When the harsh realities of life (like, say, political polarization and a deadly pandemic) become overwhelming, the theater can be a great place to escape. An engaging story, a few laughs and some toe-tapping music can be a perfect remedy—and Desert Rose Playhouse’s production of The Great American Trailer Park Musical is just the ticket.
The show—with music and lyrics by David Nehls, and book by Betsy Kelso—opened Off-Broadway in September 2005 and ran for 121 performances.
The story is narrated by three “ladies” of the Armadillo Acres Trailer Park in Florida: Lin (short for Linoleum), Betty and Pickles. They are each played brilliantly here by actors in drag. Betty (Robbie Wayne) is the ringleader and keeps everything moving along. Lin (Ben Reece) is the wife of a prisoner on death row, and the not-too-bright Pickles (Anthony Nannini) is hysterically pregnant. Other residents at the park include agoraphobic Jeannie (Christine Tringali Nunes), who hasn’t left her trailer since her infant son was kidnapped decades ago, and her long-suffering husband, Norbert (Michael Pacas).
Things really get crazy when exotic dancer Pippi (Emily Rose Unnasch) shows up. She’s on the run from her marker-sniffing ex-boyfriend (Cameron Keys). Frustrated with his wife’s refusal to step out into the real world, Norbert begins an affair with street-smart Pippi.
To reveal more of the plot wouldn’t be fair. Let’s just say that hilarity and chaos ensue.
Director Robbie Wayne has assembled a stellar cast and brings out the best in them. This is quite an accomplishment when you consider that he also plays the pivotal role of Betty—to perfection. Wayne sets the tone from the second the curtain goes up, when he belts out the opening lines of “This Side of the Tracks.” He’s got an amazing set of pipes and excellent comic timing—and he looks fabulous in drag.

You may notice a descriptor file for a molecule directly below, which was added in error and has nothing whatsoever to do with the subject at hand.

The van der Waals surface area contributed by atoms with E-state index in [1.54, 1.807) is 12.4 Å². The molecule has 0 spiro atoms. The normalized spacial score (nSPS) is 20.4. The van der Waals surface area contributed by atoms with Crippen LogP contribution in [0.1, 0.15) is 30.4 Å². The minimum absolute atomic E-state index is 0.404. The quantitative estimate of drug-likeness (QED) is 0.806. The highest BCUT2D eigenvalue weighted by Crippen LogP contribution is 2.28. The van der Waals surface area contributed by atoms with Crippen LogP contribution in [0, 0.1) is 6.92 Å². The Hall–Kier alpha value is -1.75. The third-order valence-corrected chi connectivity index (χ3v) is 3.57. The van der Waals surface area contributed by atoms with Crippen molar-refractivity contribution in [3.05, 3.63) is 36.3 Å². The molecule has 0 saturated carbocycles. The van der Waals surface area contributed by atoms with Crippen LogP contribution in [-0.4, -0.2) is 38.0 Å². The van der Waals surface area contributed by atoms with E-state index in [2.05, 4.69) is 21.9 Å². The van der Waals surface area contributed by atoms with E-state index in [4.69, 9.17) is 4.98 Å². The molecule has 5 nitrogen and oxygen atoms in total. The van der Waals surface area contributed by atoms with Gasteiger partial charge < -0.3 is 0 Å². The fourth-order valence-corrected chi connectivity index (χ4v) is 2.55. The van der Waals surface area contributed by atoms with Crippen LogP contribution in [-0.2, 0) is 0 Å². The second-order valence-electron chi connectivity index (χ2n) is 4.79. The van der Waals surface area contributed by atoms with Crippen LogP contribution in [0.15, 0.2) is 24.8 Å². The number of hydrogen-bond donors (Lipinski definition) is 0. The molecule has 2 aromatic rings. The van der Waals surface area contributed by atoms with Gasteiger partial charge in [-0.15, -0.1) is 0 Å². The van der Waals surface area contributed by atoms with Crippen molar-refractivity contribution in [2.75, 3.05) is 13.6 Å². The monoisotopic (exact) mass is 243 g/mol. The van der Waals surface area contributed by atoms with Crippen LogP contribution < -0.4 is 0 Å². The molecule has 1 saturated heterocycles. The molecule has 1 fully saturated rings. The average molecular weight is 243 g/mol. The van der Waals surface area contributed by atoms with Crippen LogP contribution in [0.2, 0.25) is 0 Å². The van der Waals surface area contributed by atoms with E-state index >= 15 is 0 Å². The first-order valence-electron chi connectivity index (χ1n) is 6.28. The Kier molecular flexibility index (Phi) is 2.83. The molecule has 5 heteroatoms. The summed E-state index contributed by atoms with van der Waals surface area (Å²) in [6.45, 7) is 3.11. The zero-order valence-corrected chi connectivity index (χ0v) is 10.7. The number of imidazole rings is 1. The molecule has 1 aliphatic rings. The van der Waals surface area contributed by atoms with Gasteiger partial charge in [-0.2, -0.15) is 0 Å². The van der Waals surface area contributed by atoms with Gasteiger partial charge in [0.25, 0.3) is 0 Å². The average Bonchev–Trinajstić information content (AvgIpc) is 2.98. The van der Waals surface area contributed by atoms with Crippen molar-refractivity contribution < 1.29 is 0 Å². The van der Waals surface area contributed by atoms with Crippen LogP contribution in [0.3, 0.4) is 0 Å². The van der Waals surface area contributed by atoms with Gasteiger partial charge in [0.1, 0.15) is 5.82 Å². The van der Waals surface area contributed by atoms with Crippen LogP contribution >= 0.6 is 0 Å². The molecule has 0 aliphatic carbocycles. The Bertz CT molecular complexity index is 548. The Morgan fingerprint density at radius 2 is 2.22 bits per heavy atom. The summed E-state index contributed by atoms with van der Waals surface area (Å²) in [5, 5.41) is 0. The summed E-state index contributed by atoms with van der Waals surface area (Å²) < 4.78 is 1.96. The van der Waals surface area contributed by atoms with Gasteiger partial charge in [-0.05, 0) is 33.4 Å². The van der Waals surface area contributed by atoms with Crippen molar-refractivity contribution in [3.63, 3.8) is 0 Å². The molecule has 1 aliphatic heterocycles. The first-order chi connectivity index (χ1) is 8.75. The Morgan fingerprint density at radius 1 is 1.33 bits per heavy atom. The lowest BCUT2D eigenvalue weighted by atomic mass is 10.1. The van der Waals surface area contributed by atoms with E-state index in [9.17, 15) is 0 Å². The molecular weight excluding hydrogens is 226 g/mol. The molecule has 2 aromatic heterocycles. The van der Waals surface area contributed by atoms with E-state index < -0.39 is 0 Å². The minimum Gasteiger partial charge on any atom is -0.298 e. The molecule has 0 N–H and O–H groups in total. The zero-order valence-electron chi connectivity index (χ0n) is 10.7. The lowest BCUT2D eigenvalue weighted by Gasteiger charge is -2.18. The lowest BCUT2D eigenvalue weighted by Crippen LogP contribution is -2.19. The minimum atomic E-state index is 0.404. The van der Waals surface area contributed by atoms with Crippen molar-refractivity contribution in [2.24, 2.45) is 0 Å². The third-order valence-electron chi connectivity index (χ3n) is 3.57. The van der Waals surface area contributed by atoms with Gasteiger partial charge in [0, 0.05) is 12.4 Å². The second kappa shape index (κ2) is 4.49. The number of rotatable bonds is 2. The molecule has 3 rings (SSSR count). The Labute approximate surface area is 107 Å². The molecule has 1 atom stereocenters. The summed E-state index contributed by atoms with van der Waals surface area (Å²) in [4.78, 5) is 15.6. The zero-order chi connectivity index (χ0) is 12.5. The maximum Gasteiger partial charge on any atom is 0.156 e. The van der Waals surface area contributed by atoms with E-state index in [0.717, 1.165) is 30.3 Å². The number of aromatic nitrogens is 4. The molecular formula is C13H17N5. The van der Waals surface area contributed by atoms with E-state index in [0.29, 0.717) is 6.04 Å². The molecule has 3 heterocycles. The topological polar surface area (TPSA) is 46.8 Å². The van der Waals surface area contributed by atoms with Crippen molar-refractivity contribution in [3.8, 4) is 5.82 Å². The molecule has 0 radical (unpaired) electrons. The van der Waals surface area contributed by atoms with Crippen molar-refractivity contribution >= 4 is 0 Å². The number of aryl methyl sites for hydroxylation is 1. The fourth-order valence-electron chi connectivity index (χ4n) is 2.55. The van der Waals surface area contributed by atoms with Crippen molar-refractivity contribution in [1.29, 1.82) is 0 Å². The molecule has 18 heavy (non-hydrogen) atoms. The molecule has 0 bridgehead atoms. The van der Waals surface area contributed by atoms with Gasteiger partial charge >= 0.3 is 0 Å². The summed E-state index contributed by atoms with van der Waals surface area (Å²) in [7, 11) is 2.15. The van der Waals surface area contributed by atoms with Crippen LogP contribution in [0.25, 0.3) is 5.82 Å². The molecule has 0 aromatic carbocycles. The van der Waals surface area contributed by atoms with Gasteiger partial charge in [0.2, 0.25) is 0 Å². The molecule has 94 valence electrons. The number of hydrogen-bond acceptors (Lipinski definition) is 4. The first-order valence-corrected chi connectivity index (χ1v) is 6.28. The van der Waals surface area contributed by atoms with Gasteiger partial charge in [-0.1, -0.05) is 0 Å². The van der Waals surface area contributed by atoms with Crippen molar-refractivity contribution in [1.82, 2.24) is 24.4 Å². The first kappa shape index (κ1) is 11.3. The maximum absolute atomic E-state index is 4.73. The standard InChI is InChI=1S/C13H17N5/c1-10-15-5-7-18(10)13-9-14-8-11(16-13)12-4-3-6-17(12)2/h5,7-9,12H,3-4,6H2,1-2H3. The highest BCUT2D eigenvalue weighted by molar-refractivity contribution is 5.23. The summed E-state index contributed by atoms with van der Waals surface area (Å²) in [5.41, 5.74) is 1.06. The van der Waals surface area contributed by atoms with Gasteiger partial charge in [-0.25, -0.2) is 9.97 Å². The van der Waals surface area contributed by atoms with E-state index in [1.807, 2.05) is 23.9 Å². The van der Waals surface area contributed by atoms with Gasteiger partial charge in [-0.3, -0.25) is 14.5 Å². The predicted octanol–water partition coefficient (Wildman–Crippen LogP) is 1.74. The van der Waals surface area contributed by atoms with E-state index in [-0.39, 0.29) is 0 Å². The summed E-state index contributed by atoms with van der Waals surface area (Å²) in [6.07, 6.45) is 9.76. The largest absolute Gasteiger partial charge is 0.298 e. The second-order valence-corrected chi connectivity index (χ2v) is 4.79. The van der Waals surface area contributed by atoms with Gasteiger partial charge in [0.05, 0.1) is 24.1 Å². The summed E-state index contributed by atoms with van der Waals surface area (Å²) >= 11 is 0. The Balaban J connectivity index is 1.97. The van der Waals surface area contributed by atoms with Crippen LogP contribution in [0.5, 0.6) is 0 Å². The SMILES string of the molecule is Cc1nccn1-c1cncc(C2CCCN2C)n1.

Reece is terrific as Lin, who spends much of the show trying to keep her prisoner husband from being electrocuted. Nannini is a hoot and quite touching as Pickles, who can’t stop talking about the (fantasy) baby she’s carrying.
As the neurotic Jeannie, Tringali Nunes is spot on. She makes Jeannie’s pain at her husband’s betrayal and here terror of the world outside her trailer ring true. Michael Pacas brings out Norbert’s vulnerability and manages to make him likable, even though he cheats on his wife. Their duet, “Owner of My Heart,” is fabulous.
Unnasch’s portrayal of the worldly-wise Pippi is marvelous. Strutting around the stage in short-shorts, this girl clearly knows how to get what she wants. Her big dance number, “The Buck Stops Here,” is one of the show’s highlights. However, there were a few moments in the show when her lines were difficult to hear.
As the slightly unhinged Duke, Keys’ propensity to rack up road kill and his addiction to chemical fumes garner some great laughs.
The musical numbers are all excellent, thanks to the actors’ strong vocal skills and the musical direction by Jaci Davis. The superb live band backstage is a huge plus. The sets, lighting and sound are all top-notch, and the costumes and wigs for the trailer park “ladies” deserve special mention.
If you have not been to Desert Rose Playhouse’s new location, in the old Zelda’s building on Palm Canyon Drive, you owe it to yourself to check it out. Robbie Wayne and managing director Matthew McLean have done an incredible job of renovating the space, transforming it into a combination of a theater and a New York cabaret room, with cocktail service before and after the show.
If you could use a break from the real world for a couple of hours, check out The Great American Trailer Park Musical. The cast is clearly having a ball—and you will, too.
The Great American Trailer Park Musical will be performed at 7 p.m., Thursday; 8 p.m., Friday and Saturday; and 2 p.m., Sunday, through Sunday, Aug. 8, at the Desert Rose Playhouse, 611 S. Palm Canyon Drive, Suite 16. Tickets are $34-$37; high-top tables (for four) or VIP couches (for two or three) are $175. For tickets or more information, visit desertroseplayhouse.org.